Faulty Coronavirus Tests Sent To States By CDC Were Contaminated

Federal officials have now confirmed that the Centers for Disease Control and Prevention (CDC) sent faulty coronavirus tests to states throughout the country that were actually tainted by the highly infectious disease.

The contamination made the tests uninterpretable, and—because testing is crucial for containment efforts—it lost the country invaluable time to get ahead of the advancing pandemic.

The CDC is blaming “a problem in the manufacturing of one of the reagents” on the colossal public safety failure. They even admitted in a statement to the New York Times that they “did not manufacture its test consistent with its own protocol,” but now claim that they have “implemented enhanced quality control to address the issue and will be assessing the issue moving forward.”

According to the New York Times, there was a lack of coordination and inexperience in commercial manufacturing.

Careless laboratory practices at the Centers for Disease Control and Prevention caused contamination that rendered the nation’s first coronavirus tests ineffective, federal officials confirmed on Saturday.

According to the Food and Drug Administration, two of the three C.D.C. laboratories in Atlanta that created the coronavirus test kits violated their own manufacturing standards, resulting in the agency sending tests that did not work to nearly 100 state and local public health labs.

Officials said lab problems consisted of researchers entering and exiting the coronavirus laboratories without changing their coats, test ingredients being assembled in the same room where researchers were working on positive coronavirus samples. Those sloppy practices made the tests sent to public health labs unusable because they were contaminated with the coronavirus, and produced some inconclusive results.

According to reports, public health laboratories started receiving the C.D.C. kits on Feb. 7, and by the next day members were already calling to report that the test was not working accurately. Alerts, which regulates medical devices, including laboratory tests were sent to both the C.D.C. and the F.D.A.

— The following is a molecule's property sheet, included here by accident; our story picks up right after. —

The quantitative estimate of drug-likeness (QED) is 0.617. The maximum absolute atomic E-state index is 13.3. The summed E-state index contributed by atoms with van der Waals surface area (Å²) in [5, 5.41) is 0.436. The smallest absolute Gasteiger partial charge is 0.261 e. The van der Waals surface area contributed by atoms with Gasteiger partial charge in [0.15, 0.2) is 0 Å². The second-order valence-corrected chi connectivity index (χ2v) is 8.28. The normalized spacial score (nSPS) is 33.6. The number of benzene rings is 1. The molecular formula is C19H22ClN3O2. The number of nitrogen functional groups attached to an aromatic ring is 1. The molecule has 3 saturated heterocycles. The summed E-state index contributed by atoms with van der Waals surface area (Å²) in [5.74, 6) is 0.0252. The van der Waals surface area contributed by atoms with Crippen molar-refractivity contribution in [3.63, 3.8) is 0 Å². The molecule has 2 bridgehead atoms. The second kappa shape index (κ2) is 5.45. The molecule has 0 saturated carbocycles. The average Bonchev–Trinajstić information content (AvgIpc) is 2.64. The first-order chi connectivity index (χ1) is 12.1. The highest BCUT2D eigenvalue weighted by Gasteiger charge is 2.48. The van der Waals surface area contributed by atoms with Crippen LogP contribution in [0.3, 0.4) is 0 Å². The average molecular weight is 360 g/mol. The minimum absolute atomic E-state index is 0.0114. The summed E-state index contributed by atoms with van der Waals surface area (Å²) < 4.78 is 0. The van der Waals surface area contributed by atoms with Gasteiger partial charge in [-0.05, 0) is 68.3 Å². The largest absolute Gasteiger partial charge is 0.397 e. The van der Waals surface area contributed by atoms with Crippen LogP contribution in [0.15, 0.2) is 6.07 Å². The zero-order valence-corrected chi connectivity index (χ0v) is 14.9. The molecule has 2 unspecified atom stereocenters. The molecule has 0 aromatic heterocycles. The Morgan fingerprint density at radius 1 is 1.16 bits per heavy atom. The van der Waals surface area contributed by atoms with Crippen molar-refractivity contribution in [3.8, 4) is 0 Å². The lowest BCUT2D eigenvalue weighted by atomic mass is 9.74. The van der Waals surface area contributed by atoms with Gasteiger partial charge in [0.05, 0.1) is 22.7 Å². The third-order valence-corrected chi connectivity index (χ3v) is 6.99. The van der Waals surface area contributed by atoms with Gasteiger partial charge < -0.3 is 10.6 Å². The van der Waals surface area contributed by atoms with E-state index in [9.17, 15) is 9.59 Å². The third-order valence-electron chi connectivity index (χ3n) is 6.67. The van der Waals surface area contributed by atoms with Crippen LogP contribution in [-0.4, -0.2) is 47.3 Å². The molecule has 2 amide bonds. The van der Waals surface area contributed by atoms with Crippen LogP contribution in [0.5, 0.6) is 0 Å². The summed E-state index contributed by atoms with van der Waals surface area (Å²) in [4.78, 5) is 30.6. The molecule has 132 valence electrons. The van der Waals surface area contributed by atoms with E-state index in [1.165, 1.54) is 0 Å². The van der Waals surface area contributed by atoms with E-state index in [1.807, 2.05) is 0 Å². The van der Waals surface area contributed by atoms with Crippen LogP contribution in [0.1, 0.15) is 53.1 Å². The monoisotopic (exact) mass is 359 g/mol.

“This is consistent with what we said was plausible when we found the problem at the beginning,” said Scott Becker, Executive Director of the Association of Public Health Laboratories. “When we found the problem, it seemed to our community that it was a contamination issue that would cause a problem to this extent.”

The F.D.A. concluded that C.D.C. manufacturing issues were to blame and pushed the agency to shift production to an outside firm. That company, I.D.T., accelerated production of the C.D.C. test and says no more issues were reported.

However, the damage was done because it took the CDC a month to fix the problem. Over the crucial period between February and March, these faulty tests were distributed across the country. The incompetence from the experts prevented states from preventing the coronavirus outbreak, which led to the total lockdown of society.

While Trump and his administration have commented that the U.S. testing capacity is greater than anywhere else in the world, many public health officials have commented about the lack of consistent, reliable testing in the country.

Dr. Robert R. Redfield, the director of the C.D.C., and other health experts have alluded that contamination in the labs have been the culprit.

“It was just tragic,” said Becker. “All that time when we were sitting there waiting, I really felt like, here we were at one of the most critical junctures in public health history, and the biggest tool in our toolbox was missing.”

In a statement, however, he acknowledged that the agency’s quality control measures were insufficient during the coronavirus test development. Since then, he said, “C.D.C. implemented enhanced quality control to address the issue and will be assessing the issue moving forward.”

The CDC said in a statement that the agency “did not manufacture its test consistent with its own protocol.” Though the CDC appeared reluctant to admit contamination was at the root of the problem, the New York Times noted that in a separate statement the CDC seemed to acknowledge such problems, saying the agency has since “implemented enhanced quality control to address the issue and will be assessing the issue moving forward.”

During this time, the F.D.A. also came under fire for not initially allowing commercial labs such as Quest and LabCorp to begin ramping up production of their own tests to increase the testing abilities across the nation.

More than two months later, over 800,000 Americans have become infected with COVID19 and nearly 45,000 have died. Currently, testing is still not available to everyone and in some states it can take days before doctors and patients receive results. Many infectious disease and public health experts have reported that testing is nowhere near widespread enough to reopen the country or return to any sense of normalcy at this point.